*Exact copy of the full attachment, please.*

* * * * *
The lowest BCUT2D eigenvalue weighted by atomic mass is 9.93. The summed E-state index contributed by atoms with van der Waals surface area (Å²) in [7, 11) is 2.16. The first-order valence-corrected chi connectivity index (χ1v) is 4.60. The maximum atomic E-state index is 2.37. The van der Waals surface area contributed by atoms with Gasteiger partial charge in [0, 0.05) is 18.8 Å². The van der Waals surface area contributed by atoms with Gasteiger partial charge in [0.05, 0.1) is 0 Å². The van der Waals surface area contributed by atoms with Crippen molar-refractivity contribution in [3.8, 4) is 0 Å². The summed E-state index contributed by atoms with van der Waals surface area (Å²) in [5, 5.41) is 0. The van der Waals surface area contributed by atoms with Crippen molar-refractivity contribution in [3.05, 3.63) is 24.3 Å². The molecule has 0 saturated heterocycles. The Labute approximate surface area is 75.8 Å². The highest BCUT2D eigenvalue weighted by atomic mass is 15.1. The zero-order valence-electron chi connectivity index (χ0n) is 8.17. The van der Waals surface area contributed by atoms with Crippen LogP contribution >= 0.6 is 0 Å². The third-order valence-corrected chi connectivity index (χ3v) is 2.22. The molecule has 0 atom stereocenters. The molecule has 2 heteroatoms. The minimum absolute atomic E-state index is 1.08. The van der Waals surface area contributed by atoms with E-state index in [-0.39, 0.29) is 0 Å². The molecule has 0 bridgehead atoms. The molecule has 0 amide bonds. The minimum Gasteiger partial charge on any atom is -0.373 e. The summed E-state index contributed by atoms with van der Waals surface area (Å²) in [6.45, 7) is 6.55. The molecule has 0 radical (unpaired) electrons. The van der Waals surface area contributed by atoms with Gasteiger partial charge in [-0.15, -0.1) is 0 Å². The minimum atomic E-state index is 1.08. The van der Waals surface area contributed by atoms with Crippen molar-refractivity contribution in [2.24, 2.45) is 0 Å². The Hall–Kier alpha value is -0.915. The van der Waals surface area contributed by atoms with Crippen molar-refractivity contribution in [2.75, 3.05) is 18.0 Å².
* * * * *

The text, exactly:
The lowest BCUT2D eigenvalue weighted by atomic mass is 9.93. The summed E-state index contributed by atoms with van der Waals surface area (Å²) in [7, 11) is 2.16. The first-order valence-corrected chi connectivity index (χ1v) is 4.60. The maximum atomic E-state index is 2.37. The van der Waals surface area contributed by atoms with Gasteiger partial charge in [0, 0.05) is 18.8 Å². The van der Waals surface area contributed by atoms with Gasteiger partial charge in [0.05, 0.1) is 0 Å². The van der Waals surface area contributed by atoms with Crippen molar-refractivity contribution in [3.8, 4) is 0 Å². The summed E-state index contributed by atoms with van der Waals surface area (Å²) in [5, 5.41) is 0. The van der Waals surface area contributed by atoms with Crippen molar-refractivity contribution in [3.05, 3.63) is 24.3 Å². The molecule has 0 saturated heterocycles. The Labute approximate surface area is 75.8 Å². The highest BCUT2D eigenvalue weighted by atomic mass is 15.1. The zero-order valence-electron chi connectivity index (χ0n) is 8.17. The van der Waals surface area contributed by atoms with Crippen LogP contribution >= 0.6 is 0 Å². The third-order valence-corrected chi connectivity index (χ3v) is 2.22. The molecule has 0 atom stereocenters. The molecule has 2 heteroatoms. The minimum absolute atomic E-state index is 1.08. The van der Waals surface area contributed by atoms with E-state index in [-0.39, 0.29) is 0 Å². The molecule has 0 bridgehead atoms. The molecule has 0 amide bonds. The minimum Gasteiger partial charge on any atom is -0.373 e. The summed E-state index contributed by atoms with van der Waals surface area (Å²) in [6.45, 7) is 6.55. The molecule has 0 radical (unpaired) electrons. The van der Waals surface area contributed by atoms with Gasteiger partial charge in [-0.15, -0.1) is 0 Å². The minimum atomic E-state index is 1.08. The van der Waals surface area contributed by atoms with Crippen molar-refractivity contribution in [2.24, 2.45) is 0 Å². The Hall–Kier alpha value is -0.915. The van der Waals surface area contributed by atoms with Crippen molar-refractivity contribution in [2.75, 3.05) is 18.0 Å².